Editor’s note: This post is part of a collaborative effort of Mormon bloggers who are reading and writing about General Conference talks. We call it the General Conference Odyssey. This article at Meridian Magazine explains more about the Odyssey, and includes some thoughts from those of us participating in this project.
One of the things I appreciate about being a part of this effort is to read the words of my fellow brothers and sisters. Their perspectives and experience enrich my experience engaging the words of the prophets. Of course, we don’t want our posts to replace the words of the prophets, but we hope perhaps this project will inspire you in some way, as it is inspiring us, to engage their words with more deliberateness and faith.
The other posts from this week’s reading, which focused on the Priesthood Session of the October 1971 General Conference, are at the bottom of the post.
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And if ye shall say there is no law, ye shall also say there is no sin. If ye shall say there is no sin, ye shall also say there is no righteousness. And if there be no righteousness there be no happiness. And if there be no righteousness nor happiness there be no punishment nor misery. And if these things are not there is no God. And if there is no God we are not, neither the earth; for there could have been no creation of things, neither to act nor to be acted upon; wherefore, all things must have vanished away.
Reading these General Conference talks from 1971 has been a meaningful experience for a lot of reasons. It’s interesting to see how relevant the messages are, how timeless so much of the counsel is, how prescient much of the preaching was.
Not only am I interested in watching for patterns across decades, I also am struck by patterns that appear within each conference. For example, so many talks focused on the commandments. Note titles like, “Should the Commandments be Rewritten?” and “The Ten Commandments” and “‘Thou Shalt Not‘” and “‘Thus Saith the Lord.” Specific commandments such as honesty, chastity, and the Word of Wisdom were addressed in numerous talks throughout the October 1971.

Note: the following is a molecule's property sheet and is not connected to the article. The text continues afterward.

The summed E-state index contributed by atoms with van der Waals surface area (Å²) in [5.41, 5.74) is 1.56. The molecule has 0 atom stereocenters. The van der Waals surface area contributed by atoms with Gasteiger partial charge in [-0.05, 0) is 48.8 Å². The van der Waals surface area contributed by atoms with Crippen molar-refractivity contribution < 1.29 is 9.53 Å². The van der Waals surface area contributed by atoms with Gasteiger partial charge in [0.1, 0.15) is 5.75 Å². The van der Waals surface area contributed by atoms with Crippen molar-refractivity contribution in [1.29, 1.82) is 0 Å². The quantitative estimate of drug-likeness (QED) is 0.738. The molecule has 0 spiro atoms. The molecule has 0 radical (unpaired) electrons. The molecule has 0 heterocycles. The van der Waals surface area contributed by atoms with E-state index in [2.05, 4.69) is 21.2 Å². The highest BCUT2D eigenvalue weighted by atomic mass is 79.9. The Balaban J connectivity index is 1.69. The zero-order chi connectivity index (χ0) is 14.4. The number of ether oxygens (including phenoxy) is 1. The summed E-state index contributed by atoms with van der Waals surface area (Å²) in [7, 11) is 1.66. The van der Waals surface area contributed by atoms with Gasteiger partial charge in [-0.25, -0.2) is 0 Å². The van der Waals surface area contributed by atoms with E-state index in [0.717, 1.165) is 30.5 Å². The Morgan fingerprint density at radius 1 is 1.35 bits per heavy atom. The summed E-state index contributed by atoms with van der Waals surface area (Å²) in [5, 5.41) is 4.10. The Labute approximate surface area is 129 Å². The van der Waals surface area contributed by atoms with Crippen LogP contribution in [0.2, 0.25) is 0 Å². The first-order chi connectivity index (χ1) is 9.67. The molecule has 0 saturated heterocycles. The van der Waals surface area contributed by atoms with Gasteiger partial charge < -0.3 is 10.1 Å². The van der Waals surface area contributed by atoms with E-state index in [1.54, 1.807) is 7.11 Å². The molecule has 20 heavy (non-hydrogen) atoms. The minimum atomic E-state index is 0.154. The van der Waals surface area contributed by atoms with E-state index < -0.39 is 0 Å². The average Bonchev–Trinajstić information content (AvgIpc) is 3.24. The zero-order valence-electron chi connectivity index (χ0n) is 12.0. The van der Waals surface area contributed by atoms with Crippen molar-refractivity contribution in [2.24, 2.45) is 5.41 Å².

This focus on clear teaching of the commandments has been reviewed by a lot of the General Conference Odyssey bloggers, and with reason. We live in a world where the commandments of God are often ignored on one hand, or broken in ignorance on the other. The culture of “do what you want” is all the more pervasive than it was 45 years ago. Truly, the messages about commandments are timeless.
My title was actually chosen Sunday night after reading through my General Conference Odyssey friends’ blog posts from last week. On one of the posts (which for some reason is now returning a 404 message), there was a comment from someone who was feeling frustrated at the message focused on commandments, the importance of righteous parenthood, and the Church’s mission to save the world (yet another theme that appeared in these 1971 talks).
I could sympathize with this person’s comments, not because I take issue with a focus on commandments or the mission of the Church or the importance of good parenting, but because I know there are a lot of situations where pain exists in the life of a parent or loved one (or child) because of the choices of another. And sometimes, a message focused only on commandments may not offer the solace that a soul may need when the commandments are being lived but life is just hard.
I think of Jacob’s words when he had to speak with sharpness to the disobedience of the men in his congregation, knowing that there were others who needed a different message.